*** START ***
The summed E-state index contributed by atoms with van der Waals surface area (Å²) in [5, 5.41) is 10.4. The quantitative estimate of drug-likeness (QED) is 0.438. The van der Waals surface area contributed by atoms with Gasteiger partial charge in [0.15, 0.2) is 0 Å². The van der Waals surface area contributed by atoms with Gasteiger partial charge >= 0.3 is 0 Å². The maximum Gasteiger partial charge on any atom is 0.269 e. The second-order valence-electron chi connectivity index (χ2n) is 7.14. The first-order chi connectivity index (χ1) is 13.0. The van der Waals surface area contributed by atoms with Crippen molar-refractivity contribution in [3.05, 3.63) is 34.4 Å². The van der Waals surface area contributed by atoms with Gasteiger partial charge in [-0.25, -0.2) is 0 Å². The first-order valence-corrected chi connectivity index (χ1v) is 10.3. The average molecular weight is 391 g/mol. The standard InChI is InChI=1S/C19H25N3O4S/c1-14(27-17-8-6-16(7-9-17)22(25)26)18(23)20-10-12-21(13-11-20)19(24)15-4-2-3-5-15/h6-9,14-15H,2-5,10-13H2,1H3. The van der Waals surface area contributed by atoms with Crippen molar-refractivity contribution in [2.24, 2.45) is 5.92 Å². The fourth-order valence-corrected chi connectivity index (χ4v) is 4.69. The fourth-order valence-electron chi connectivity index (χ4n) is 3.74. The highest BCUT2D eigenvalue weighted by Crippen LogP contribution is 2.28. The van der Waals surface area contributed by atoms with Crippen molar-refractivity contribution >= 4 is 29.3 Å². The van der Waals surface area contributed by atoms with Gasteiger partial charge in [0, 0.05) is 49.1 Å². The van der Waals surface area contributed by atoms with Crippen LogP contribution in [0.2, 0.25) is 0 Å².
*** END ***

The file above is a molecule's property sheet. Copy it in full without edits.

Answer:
The summed E-state index contributed by atoms with van der Waals surface area (Å²) in [5, 5.41) is 10.4. The quantitative estimate of drug-likeness (QED) is 0.438. The van der Waals surface area contributed by atoms with Gasteiger partial charge in [0.15, 0.2) is 0 Å². The van der Waals surface area contributed by atoms with Gasteiger partial charge >= 0.3 is 0 Å². The maximum Gasteiger partial charge on any atom is 0.269 e. The second-order valence-electron chi connectivity index (χ2n) is 7.14. The first-order chi connectivity index (χ1) is 13.0. The van der Waals surface area contributed by atoms with Crippen molar-refractivity contribution in [3.05, 3.63) is 34.4 Å². The van der Waals surface area contributed by atoms with Gasteiger partial charge in [-0.25, -0.2) is 0 Å². The first-order valence-corrected chi connectivity index (χ1v) is 10.3. The average molecular weight is 391 g/mol. The standard InChI is InChI=1S/C19H25N3O4S/c1-14(27-17-8-6-16(7-9-17)22(25)26)18(23)20-10-12-21(13-11-20)19(24)15-4-2-3-5-15/h6-9,14-15H,2-5,10-13H2,1H3. The van der Waals surface area contributed by atoms with Crippen molar-refractivity contribution in [2.24, 2.45) is 5.92 Å². The fourth-order valence-corrected chi connectivity index (χ4v) is 4.69. The fourth-order valence-electron chi connectivity index (χ4n) is 3.74. The highest BCUT2D eigenvalue weighted by Crippen LogP contribution is 2.28. The van der Waals surface area contributed by atoms with Crippen molar-refractivity contribution >= 4 is 29.3 Å². The van der Waals surface area contributed by atoms with Gasteiger partial charge in [0, 0.05) is 49.1 Å². The van der Waals surface area contributed by atoms with Crippen LogP contribution in [0.2, 0.25) is 0 Å².